Houston Ballet Soloist Alyssa Springer in Stanton Welch's The Ladies. Amitava Sarkar, Courtesy Houston Ballet..

Meet the Houston Ballet Dancer Who Performed an Iconic Sylvie Guillem Role While Still in the Corps

With her curly red tresses, Houston Ballet soloist Alyssa Springer may look like she stepped out of a Botticelli painting, making her a natural fit in classic story ballets. But watch her in contemporary work, and you see the great bones of her versatile technique. A favorite of visiting choreographers, Springer was promoted to demi-soloist in 2017 and soloist earlier this year. She continually stands out for her acting skills and ability to morph her style to whatever the choreographer in the room needs.


Company: Houston Ballet

Age: 27

Hometown: Orange County, California

Training: Houston Ballet Academy and private coaching with John Gardner and Amanda McKerrow

Springer with Houston Ballet Principal Charles-Louis Yoshiyama in Jiří Kylián's Dream Time.

Amitava Sarkar, Courtesy Houston Ballet.

Breakout role: Springer wowed audiences in William Forsythe's In the middle, somewhat elevated in 2014 while still in the corps. She danced the iconic role originated by Sylvie Guillem. "He was so encouraging," she says. "He urged me to push my limits, but he also wanted me to enjoy the process."

First item on her bucket list: "I know it sounds cliché, but I have to dance Giselle. There's so much to learn from her about forgiveness and uncondi­tional love. The range of emotion creates such a dramatic arc."

What she's working on: Balancing the humanity and physicality of her characters. "I want my dancing to look natural, to connect to the audience and really share authentic emotions and experiences," says Springer. One example is Princesse de Lamballe in Stanton Welch's Marie. "I had to remember that this was an actual person who has a tragic ending."

Springer with Artists of Houston Ballet at Jacob's Pillow in Trey McIntyre's In Dreams.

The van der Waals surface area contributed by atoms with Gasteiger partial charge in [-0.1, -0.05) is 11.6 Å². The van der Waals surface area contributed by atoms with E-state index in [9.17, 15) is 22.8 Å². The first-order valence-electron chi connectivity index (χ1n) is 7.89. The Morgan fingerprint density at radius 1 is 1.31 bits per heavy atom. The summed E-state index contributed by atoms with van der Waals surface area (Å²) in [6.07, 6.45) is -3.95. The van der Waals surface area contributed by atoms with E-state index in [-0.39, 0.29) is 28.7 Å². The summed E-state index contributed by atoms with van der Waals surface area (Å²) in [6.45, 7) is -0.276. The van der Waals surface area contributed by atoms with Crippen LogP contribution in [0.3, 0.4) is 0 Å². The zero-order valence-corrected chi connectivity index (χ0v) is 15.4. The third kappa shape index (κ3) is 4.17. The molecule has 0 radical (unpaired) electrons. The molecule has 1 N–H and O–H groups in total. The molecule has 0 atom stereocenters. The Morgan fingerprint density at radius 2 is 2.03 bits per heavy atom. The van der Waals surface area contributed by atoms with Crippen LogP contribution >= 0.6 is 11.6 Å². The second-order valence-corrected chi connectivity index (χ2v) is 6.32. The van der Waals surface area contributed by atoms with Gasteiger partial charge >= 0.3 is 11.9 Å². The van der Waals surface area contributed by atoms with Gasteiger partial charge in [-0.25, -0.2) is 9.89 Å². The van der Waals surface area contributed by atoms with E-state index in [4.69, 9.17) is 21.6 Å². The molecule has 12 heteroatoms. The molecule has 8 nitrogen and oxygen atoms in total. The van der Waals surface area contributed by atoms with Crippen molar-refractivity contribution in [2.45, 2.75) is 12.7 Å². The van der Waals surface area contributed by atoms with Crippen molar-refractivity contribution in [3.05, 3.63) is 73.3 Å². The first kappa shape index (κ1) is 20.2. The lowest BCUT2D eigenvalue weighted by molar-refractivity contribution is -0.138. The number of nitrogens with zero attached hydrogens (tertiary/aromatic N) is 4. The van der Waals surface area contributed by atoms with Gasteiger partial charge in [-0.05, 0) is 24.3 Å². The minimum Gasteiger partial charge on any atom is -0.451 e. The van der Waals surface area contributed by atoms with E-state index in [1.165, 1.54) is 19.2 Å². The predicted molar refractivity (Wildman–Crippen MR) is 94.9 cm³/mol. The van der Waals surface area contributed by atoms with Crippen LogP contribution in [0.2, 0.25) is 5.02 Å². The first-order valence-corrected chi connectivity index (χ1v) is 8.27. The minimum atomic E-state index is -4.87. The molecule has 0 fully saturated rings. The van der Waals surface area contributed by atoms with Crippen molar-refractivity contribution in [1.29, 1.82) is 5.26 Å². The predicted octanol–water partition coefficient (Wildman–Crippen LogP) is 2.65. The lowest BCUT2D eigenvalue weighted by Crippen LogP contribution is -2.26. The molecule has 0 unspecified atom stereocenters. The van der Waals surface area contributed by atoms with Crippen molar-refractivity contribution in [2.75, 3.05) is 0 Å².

Christopher Duggan, Courtesy Houston Ballet.

What the director says: "You are always drawn to her charisma and vulnerability onstage," says Welch. "She shows great strength in her acting ability, bringing maturity into her roles."

Putting things into perspective: After Springer danced the Sugar Plum Fairy last season, she received a letter from a 5-year-old girl who drew a picture of her. "It was such a reminder that I could be inspiring the next generation."

Offstage: Springer can be found out and about with her dog, Bella, a rescue dachshund mix. Or, if she's visiting family back in California, she might be on a horse. "I've been riding since I was a kid."

Going digital: She is also teaching herself to code and has built a personal website. "I stumbled upon coding and thought it might be a useful skill," she says. "I find it so rewarding when the jumble of letters and symbols I enter becomes a webpage!"

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TaraMarie Perri in tree pose at Storm King Art Center. Photo by Sophie Kuller, Courtesy Perri

5 Self-Soothing Exercises You Can Do to Calm Your Anxiety

Physical stillness can be one of the hardest things to master in dance. But stillness in the bigger sense—like when your career and life are on hold—goes against every dancers' natural instincts.

"Dancers are less comfortable with stillness and change than most," says TaraMarie Perri, founder and director of Perri Institute for Mind and Body and Mind Body Dancer. "Through daily discipline, we are trained to move through space and are attracted to forward momentum. Simply put, dancers are far more comfortable when they have a sense of control over the movements and when life is 'in action.' "

To regain that sense of control, and soothe some of the anxiety most of us are feeling right now, it helps to do what we know best: Get back into our bodies. Certain movements and shapes can help ground us, calm our nervous system and bring us into the present.

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